by BETSY MOWRY
“Anyone who loved making mud pies or sloshing through puddles as a child will enjoy felting.” —Susan J Sperl, felt artist
It’s not uncommon for artists to excel at more than one discipline, and Susan J Sperl is certainly no exception. A former dancer trained in ballet, jazz and contemporary dance, she performed for years with her partner, Milo Fine, in an improvisational duo called the Gutter Cleaners.
This Saturday, the next phase of Susan’s artistic career is officially launched as Contemporary Felt: the lotus root collection, the first public exhibit of her beautiful work, opens at Homewood Studios in North Minneapolis. Sperl is no “emerging” artist in the textile industry. She grew up sewing and knitting under the guidance of her mother. By chance, in 1981, Sperl was referred to the late Roberta Myers—the Guthrie Theater’s first milliner. Over the next seven years, an informal apprenticeship under Myers taught Sperl the art of fine hatmaking using felt forms as a base.
realized there wasn't a market for fine hats, but continued to enjoy the textile
aspect of the work. She traveled to Paris in 1994 and conducted extensive research
on hat making, it's history and traditions. Upon her return to Minnesota, she
took a class in felting at a local fiber shop, and the pursuit of her own art
Like many fine crafts, felting requires knowledge of the fundamentals of the
art form paired with the drive to expand the materials to meet the vision of
the individual artist. It’s an improvisational process, and Sperl’s
creative background was a likely contributor.
One look at her gorgeous creations will push aside any ideas of the "simple
craftmaker" and allow a clear understanding of the talent and ability required.
For those who harbor images of 8 ½ by 11 bright orange and royal blue
felt pieces used for school projects, think again. Felt is the oldest known
fabric to humankind, and felt-making spans countries, cultures and genders.
Sheep’s wool is purchased in skeins called “roving”—thick,
airy cords of colored felt. The felt is combined with water and soap, then agitated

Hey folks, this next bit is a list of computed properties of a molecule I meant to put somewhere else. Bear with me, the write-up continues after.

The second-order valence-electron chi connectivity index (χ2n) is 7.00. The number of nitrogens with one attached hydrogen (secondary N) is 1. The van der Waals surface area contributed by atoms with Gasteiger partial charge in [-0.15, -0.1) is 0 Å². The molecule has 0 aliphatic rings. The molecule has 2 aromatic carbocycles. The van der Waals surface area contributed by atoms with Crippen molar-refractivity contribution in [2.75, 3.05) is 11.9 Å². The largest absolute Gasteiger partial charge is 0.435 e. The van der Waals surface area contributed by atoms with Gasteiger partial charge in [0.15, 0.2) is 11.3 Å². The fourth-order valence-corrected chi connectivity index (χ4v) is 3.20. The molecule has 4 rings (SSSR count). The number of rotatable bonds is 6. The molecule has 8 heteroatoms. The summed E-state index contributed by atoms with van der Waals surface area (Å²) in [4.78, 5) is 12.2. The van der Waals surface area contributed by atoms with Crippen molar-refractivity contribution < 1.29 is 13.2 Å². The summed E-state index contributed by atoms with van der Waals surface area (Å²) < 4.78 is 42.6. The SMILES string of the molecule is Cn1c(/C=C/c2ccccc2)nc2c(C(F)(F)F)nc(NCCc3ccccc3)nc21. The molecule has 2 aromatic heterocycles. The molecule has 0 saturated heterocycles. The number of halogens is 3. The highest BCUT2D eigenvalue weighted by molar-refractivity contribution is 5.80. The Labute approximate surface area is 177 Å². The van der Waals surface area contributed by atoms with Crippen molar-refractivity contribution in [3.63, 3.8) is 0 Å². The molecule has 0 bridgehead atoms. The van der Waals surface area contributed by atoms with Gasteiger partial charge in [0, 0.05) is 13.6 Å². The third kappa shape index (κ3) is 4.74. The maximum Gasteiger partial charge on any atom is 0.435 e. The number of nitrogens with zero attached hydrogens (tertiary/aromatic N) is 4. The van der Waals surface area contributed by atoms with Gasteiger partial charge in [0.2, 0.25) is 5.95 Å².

to entangle the fibers, creating a strong and resilient material. The process
is repeated until the creator reaches the desired effect. The artist plans ahead
for shrinkage, which can be anywhere from 30 to 50 percent.
Most striking are Sperl’s scarf wraps, referred to as the “Lotus
Root” collection, each of which requires well over 50 hours of labor.
These flowing pieces vary in color, from pastel blue to bold, rich red. Each
is up to 24 inches wide and as long as 8 feet—amazing when you consider
the massive shrinkage involved in the process. What really makes the felt scarves
dramatic is the craftsmanship—each has dozens of organic holes, which
cover the length of the scarf. The holes aren’t created as an afterthought
or even with a scissors, but are painstakingly shaped and stretched by hand
into each piece during its creation (incidentally, a technique that Sperl was
unwilling to share!). Hand-sewed seed bead accents along the edges or throughout
the scarf, as well as linear stitching, add to their beauty.
In addition to scarves, Sperl will be showing two collections of purses and
bags. Her small “Palmlines” are pouches designed to fit into the
palm of the hand. The pouches are bell shaped with felt handles that reflect
Native American spirit bags. Deep and resonant earth tones incorporate Sperl's
random beading throughout, accentuating the composition and surface design of
the pieces. Her larger bags (especially the “Teahouse Collection”)
are equally dramatic. Sperl went to great lengths to locate the perfect handles
for each, and used silk string and cords to cover them and to incorporate fine
details into the bag. The results are vibrant and compelling. ||
Contemporary Felt: the lotus root collection is on display
at Homewood Studios through Oct. 4. An opening reception will be held Sat. Sept.
30 from 6 to 9 p.m., and a gallery talk is scheduled for Tue. Oct. 3 at 7 p.m.
Homewood is located at 2400 Plymouth Ave. N., Mpls., 612-587-0230 or homewoodstudios.com.
For a private showing, call 612-377-6684.